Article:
6 “This-or-That” Fitness Questions Answered
“I’m going to work out.” That seems like a simple enough statement. Throw your sneakers on, head out to your favorite running trail or your local gym and break a sweat. Just moving your body is a win. In that way, exercising really can be that straightforward. Of course, if you want to make sure that you’re approaching fitness in a way that gives you the most benefit, you may come to some common crossroads that leave you stumped as to what choices are the best to make.
If you’re new to exercising, or even if you’re a vet, let us help guide you through some common “this or that” scenarios you—like many of the guests we work with—may encounter, so you can quickly (and confidently) make wise workout decisions.
Cardio or strength-training first?
It actually doesn’t matter much. You will build muscle and burn calories from both types of workouts regardless of the order in which you do them. That said, if you find one type of exercise especially tiring—for a lot of people, that’s cardio (endurance) training—and it leaves you too fatigued to continue with the rest of your routine, try the less-taxing part of your workout first so you still have something left in the tank when you continue.
Similarly, if, say, you’re less motivated to strength train but don’t mind getting on the stationary bike with your favorite tunes, consider getting your free weight session out of the way first so you have something to look forward to.
Upper- or lower-body strength training?
There’s no need to choose between legs-and-rear and arms-and-back on a single strength day; you can incorporate all muscle groups into your routine without risking injury, as long as you don’t overdo the amount of weight/resistance or the number of sets and reps. In fact, total-body workouts are a great use of limited time (check out this 20-minute total-body strength workout), since you’ll get in the maximum amount of muscle-building.
Just be sure to take time—about one to two days—between workouts to allow your muscles to recover. If you do prefer to focus on one area of the body, however, remember to switch the next time you strength train and consider a variety of challenging exercises like these mix-and-match upper-body and lower-body moves.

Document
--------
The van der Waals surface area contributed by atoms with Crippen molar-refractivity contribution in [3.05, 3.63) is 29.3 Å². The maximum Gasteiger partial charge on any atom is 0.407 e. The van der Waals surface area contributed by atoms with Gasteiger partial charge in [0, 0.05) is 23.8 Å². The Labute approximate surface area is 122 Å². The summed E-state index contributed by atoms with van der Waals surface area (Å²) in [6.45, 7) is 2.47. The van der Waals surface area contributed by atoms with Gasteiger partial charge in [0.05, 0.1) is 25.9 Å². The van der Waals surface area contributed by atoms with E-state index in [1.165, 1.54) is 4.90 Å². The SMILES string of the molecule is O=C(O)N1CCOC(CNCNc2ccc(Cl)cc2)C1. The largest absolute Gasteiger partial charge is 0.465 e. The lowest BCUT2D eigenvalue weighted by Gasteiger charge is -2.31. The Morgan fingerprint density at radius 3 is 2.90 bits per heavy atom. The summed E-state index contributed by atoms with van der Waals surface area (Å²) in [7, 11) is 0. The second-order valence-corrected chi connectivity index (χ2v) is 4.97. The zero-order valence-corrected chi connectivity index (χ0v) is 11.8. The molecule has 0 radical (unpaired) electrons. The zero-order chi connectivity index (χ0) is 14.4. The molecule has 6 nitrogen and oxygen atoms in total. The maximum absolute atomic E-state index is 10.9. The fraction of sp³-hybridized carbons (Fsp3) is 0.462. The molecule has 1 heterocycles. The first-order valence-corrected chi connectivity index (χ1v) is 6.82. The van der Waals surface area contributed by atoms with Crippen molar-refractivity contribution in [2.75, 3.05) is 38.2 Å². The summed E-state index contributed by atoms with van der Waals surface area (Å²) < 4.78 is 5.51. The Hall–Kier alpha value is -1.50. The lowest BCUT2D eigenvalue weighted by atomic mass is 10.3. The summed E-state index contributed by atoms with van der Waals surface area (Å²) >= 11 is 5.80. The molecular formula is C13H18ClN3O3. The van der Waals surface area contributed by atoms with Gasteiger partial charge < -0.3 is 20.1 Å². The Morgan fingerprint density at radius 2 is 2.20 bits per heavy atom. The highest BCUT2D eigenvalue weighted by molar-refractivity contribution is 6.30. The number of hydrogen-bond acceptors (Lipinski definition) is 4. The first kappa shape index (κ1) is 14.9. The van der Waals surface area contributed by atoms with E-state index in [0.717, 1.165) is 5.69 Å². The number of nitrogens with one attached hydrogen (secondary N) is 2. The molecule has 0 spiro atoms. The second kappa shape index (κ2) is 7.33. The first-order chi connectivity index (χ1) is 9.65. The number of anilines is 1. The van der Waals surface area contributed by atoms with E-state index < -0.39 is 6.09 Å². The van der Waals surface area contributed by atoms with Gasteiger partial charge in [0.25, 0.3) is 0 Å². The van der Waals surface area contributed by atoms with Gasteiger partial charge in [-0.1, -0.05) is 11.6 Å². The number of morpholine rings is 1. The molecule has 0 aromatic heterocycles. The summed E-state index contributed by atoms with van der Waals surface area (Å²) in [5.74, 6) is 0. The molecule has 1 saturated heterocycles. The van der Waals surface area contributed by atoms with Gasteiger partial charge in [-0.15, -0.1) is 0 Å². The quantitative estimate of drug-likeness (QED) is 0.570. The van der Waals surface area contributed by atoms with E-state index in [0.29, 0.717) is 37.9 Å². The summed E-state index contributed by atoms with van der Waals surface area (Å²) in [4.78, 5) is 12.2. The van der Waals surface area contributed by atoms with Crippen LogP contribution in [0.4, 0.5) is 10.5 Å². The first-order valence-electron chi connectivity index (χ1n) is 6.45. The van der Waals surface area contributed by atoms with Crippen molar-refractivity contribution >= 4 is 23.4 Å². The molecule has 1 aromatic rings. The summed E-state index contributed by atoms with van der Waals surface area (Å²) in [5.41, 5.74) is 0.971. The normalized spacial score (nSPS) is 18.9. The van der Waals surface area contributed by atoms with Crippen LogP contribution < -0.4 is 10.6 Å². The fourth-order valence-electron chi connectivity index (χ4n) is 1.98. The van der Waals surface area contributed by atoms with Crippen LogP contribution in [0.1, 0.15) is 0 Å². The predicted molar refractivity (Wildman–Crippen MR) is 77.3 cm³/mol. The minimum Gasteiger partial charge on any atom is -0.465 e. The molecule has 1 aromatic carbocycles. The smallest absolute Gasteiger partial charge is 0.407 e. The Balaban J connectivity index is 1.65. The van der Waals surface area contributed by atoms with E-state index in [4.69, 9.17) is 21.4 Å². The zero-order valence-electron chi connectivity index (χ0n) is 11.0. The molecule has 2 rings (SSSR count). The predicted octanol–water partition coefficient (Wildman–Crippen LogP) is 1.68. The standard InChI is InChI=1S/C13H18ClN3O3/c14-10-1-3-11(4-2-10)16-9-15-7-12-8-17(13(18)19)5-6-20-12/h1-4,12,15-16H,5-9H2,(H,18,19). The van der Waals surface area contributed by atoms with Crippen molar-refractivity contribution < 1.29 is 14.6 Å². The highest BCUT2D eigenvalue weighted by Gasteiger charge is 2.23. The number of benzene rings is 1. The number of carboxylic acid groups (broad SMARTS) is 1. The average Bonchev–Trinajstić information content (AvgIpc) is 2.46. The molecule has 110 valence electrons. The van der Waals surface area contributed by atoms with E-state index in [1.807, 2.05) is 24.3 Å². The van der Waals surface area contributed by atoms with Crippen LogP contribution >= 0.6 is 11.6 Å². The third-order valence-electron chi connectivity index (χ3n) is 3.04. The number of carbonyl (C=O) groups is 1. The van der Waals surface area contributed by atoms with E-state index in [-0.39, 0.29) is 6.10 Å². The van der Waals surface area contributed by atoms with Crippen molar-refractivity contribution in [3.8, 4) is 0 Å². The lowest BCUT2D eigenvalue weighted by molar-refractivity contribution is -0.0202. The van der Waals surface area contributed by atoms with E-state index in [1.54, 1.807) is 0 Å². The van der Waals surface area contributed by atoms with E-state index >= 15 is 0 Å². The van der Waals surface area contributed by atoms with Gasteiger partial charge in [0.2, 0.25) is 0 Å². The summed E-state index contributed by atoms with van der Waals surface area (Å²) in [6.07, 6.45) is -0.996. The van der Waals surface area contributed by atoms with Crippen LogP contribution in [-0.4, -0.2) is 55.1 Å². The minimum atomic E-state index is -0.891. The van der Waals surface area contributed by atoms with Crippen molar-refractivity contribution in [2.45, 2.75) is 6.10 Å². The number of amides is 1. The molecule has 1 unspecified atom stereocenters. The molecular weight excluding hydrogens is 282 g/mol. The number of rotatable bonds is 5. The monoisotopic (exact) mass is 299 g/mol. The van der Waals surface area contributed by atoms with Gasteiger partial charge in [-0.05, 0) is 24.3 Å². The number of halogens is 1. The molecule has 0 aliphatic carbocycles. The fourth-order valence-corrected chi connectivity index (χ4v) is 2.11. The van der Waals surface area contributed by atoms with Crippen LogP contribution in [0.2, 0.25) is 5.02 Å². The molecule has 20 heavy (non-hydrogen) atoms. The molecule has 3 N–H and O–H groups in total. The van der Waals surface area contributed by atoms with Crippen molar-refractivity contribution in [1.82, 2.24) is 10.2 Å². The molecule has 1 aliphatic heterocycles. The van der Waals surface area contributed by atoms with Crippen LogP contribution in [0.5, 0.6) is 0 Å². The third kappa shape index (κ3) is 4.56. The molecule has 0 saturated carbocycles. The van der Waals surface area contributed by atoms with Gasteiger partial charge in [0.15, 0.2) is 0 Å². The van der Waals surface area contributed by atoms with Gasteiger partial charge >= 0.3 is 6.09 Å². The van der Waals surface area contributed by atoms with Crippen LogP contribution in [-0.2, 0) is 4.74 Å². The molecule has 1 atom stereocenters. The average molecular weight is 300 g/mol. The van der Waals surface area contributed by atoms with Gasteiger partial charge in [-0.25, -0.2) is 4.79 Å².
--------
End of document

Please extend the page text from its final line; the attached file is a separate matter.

Water or sports drink?
Water is always first choice when it comes to staying hydrated and although you may be gulping it down before and after exercise, it’s important to be mindful of how much you’re drinking during your workout too.
If you’re exercising for less than an hour, three to eight ounces of water every 15 to 20 minutes should suffice; but if you tend to sweat a lot or the workout warrants it, drink more. If you do feel like you need more than H2O (especially during sessions lasting two hours or longer), consider fruit, nuts or whole-food grain-based energy bars.
Fitness machines or body weight training?
Not to answer a question with a question, but which challenges you more? If, for instance, doing push-ups and pull-ups is plenty tough, then using your body weight alone could be more than enough to build strength. Though it may seem fancier than a just-your-body move, the gym’s lat pull-down machine set on a too-light level isn’t going to do much to help you get stronger.
Some beginners find bodyweight-only exercises like squats, planks and others preferable simply because there’s no need for equipment and you can do them anywhere. Machines, however, allow you to test your muscles with more weight than your body can provide (when you’re ready for that) and may help you learn good form right from the start—very important if you’re a newbie and are not working with a trainer who can teach you how to do each move properly.
But the truth is that both weight machines and bodyweight exercises (not to mention tools like free weights and resistance bands; all are different ways to strength-train) can be adjusted and modified to suit any fitness level to provide a challenging workout.
Stretch before or after my workout?
There’s no clear bottom line on this one, but the evidence points to static stretching—in which you hold a stretch for a short period of time, such as folding forward to stretch your hamstrings (the backs of the legs)—as more effective and safer after you’ve exercised, when your muscles are warmed up.
On the other hand, dynamic stretching—in which you actively simulate what your body will do during your workout (leg swings and butt kicks are good examples)—is a good way to prepare your muscles and joints for the exercise to come. Do what feels good to you; try a little of each before and after your workout and see how your body responds.
Eat before or after my workout?
There’s an expression: “food is fuel.” That link is probably most obvious when you’re exercising regularly. If you’re working out for less than an hour and a half and you’re eating every few hours, your body is likely to have what it needs.
But if you’re exercising first thing in the morning (when your blood sugar levels are low) or your stomach is rumbling, have something small—half a banana, a handful of dry nuts—10 to 15 minutes before you get moving. For 90-minute-plus sessions, eat something more substantial three to four hours before you train: Try oatmeal with milk or a turkey sandwich with fruit, for example. You may also need to eat a carb-rich snack during lengthier exercise, like a whole-food grain-based energy bar. When you’re done, replenish the glycogen stores you depleted.
Choose snacks containing a mix of carbs and protein like a peanut butter sandwich or yogurt, which will help repair muscle tissue. And don’t forget to replenish lost fluids by drinking water.